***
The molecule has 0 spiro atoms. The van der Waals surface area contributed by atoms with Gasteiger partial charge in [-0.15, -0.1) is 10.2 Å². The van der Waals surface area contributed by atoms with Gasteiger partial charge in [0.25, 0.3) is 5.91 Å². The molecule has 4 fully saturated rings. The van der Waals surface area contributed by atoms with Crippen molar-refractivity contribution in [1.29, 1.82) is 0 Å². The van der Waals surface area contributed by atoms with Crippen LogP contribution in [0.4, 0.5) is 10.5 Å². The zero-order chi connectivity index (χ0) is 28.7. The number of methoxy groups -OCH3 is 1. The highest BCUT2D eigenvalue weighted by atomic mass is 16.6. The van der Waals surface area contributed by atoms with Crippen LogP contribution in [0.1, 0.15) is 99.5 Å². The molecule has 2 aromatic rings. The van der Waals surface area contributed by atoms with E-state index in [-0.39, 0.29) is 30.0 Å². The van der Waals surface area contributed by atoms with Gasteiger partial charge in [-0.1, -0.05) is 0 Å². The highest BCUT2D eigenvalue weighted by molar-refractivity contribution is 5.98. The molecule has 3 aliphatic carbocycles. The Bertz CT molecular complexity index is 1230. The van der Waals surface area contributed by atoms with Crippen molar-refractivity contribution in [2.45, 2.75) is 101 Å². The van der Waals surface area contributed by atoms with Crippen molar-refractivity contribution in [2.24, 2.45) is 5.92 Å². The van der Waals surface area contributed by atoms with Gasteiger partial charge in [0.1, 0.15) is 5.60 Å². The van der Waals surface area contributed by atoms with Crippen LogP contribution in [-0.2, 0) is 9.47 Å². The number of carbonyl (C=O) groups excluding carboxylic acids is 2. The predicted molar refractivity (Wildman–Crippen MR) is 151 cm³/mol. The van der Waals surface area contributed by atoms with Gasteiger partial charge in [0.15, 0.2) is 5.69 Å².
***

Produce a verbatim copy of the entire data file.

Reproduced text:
The molecule has 0 spiro atoms. The van der Waals surface area contributed by atoms with Gasteiger partial charge in [-0.15, -0.1) is 10.2 Å². The van der Waals surface area contributed by atoms with Gasteiger partial charge in [0.25, 0.3) is 5.91 Å². The molecule has 4 fully saturated rings. The van der Waals surface area contributed by atoms with Crippen molar-refractivity contribution in [1.29, 1.82) is 0 Å². The van der Waals surface area contributed by atoms with Crippen LogP contribution in [0.4, 0.5) is 10.5 Å². The zero-order chi connectivity index (χ0) is 28.7. The number of methoxy groups -OCH3 is 1. The highest BCUT2D eigenvalue weighted by atomic mass is 16.6. The van der Waals surface area contributed by atoms with Crippen LogP contribution in [0.1, 0.15) is 99.5 Å². The molecule has 2 aromatic rings. The van der Waals surface area contributed by atoms with E-state index in [-0.39, 0.29) is 30.0 Å². The van der Waals surface area contributed by atoms with Gasteiger partial charge in [-0.1, -0.05) is 0 Å². The highest BCUT2D eigenvalue weighted by molar-refractivity contribution is 5.98. The molecule has 3 aliphatic carbocycles. The Bertz CT molecular complexity index is 1230. The van der Waals surface area contributed by atoms with Crippen molar-refractivity contribution in [2.45, 2.75) is 101 Å². The van der Waals surface area contributed by atoms with Crippen molar-refractivity contribution in [2.24, 2.45) is 5.92 Å². The van der Waals surface area contributed by atoms with Gasteiger partial charge in [0.1, 0.15) is 5.60 Å². The van der Waals surface area contributed by atoms with Crippen LogP contribution in [-0.2, 0) is 9.47 Å². The number of carbonyl (C=O) groups excluding carboxylic acids is 2. The predicted molar refractivity (Wildman–Crippen MR) is 151 cm³/mol. The van der Waals surface area contributed by atoms with Gasteiger partial charge in [0.15, 0.2) is 5.69 Å².